Okinawa: The Typhoon of Steel
The Battle of Okinawaâ€”nicknamed the â€œTyphoon of Steelâ€â€”was the last and largest amphibious assault in the Pacific during World War II. On April 1, 1945, the U.S. Tenth Army, under the command of Lt. General Simon Bolivar Buckner, Jr., commenced the invasion of Okinawa, preparing to take on over 100,000 well-entrenched Japanese defenders. Though Okinawa proved to be the final major battle of World War II, it was not expected to be, as the island was intended to be the staging ground for what was codenamed â€œOperation Downfallâ€â€”the Allied invasion of Japan. Yet the Japanese on Okinawa fought as if this were their last stand, unleashing a wave of kamikaze attacks on U.S. ships offshore while the defenders of the island hid in caves, only emerging to rain mortar and machine-gun fire upon the advancing Americans.
The carnage on Okinawa was staggering. U.S. casualties numbered over 72,000â€”over two and a half times more than on Iwo Jima. Among the dead were famed war correspondent Ernie Pyle and General Buckner himselfâ€”the highest-ranking American officer killed by enemy fire during World War II. Japanese military casualties numbered over 90,000, with over 100,000 civilians dead. The ferocity of the fighting, combined with the massive number of casualties, led American military strategists to seek an alternative means of ending the war, as the destruction on Okinawa would pale in comparison to any invasion of the Japanese home islands. While continued fire-bombing of Japanese cities might have forced an eventual surrender short of invasion, the deployment of the atomic bombs over Hiroshima and Nagasaki convinced the Japanese to finally surrender, with what most historians agree was fewer casualties than additional fire-bombing campaigns or a land invasion. Yet had Okinawa not been so bloody, an amphibious invasion of Japan would have been a distinct possibility.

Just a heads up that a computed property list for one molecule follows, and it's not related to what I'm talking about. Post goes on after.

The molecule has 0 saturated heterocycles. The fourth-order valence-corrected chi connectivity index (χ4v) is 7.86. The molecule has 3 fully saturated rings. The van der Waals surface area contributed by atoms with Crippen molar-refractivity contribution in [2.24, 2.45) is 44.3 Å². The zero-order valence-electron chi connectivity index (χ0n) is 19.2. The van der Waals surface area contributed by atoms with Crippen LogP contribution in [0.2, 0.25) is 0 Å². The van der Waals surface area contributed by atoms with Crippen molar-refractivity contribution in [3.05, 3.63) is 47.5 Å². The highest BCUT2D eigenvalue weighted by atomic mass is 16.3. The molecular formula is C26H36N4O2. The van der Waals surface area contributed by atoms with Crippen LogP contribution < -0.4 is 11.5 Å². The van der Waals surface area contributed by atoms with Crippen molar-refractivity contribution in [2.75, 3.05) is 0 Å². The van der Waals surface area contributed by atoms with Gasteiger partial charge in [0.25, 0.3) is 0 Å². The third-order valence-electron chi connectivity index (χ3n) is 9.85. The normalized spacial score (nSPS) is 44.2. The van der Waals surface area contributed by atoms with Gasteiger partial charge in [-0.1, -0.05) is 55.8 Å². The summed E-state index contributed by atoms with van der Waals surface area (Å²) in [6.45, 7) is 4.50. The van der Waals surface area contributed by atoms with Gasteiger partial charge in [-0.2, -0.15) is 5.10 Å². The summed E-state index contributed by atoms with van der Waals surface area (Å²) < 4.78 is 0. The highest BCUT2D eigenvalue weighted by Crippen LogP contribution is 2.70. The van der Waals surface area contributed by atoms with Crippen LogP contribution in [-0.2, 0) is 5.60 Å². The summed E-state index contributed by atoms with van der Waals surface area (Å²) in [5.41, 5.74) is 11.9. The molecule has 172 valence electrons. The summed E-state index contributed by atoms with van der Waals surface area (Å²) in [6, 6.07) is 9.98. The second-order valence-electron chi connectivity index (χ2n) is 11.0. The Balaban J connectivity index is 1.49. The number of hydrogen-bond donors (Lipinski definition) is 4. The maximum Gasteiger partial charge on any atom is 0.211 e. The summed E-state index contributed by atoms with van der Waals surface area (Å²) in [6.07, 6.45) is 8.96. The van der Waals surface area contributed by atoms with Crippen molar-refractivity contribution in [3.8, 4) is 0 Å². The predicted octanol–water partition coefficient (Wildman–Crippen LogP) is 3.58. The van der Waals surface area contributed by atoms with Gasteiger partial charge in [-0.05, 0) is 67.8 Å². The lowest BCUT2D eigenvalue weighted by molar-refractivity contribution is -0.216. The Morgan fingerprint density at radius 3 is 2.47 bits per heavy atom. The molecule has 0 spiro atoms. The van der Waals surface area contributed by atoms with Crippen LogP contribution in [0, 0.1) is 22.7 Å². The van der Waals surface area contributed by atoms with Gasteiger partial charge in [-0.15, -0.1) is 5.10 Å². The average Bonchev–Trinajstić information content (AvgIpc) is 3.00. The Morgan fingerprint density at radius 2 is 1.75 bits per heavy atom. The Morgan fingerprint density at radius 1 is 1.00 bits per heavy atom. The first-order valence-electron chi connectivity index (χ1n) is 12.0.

At the American Veterans Centerâ€™s 9th Annual Conference last fall, four veterans of Okinawaâ€”Donald Dencker, John â€œBosâ€ Ensor, Leonard â€œLazâ€ Lazarick, and Renwyn Triplettâ€”recounted their experiences in infantry combat against the Japanese. In this issue of World War II Chronicles, we share their remarks, as they remember the bloodiest battle of World War II.
Donald Dencker: The 96th Infantry Division, of which we were a part when we landed on Leyte in 1944 and later Okinawa, was a typical Army triangular division consisting of three infantry regiments, three light supporting 105mm artillery battalions, one heavy 155mm artillery battalion, an engineer combat battalion, a medical battalion, and a recon troop. The table of organization strength was 14,253 men. We were never at that strength, however. We landed on Okinawa with about 13,000 men.
Okinawa is located on the Ryukyu Islands chain, about 340 miles south of the Japanese home island of Kyushu. We landed on the China Sea sideâ€”the west sideâ€”of Okinawa with four divisions: the 1st Marine Division, the 6th Marine Division, the 7th Infantry Division, and the 96th Infantry Division. It was April 1stâ€”April Foolâ€™s Day, and we were the fools, I guess.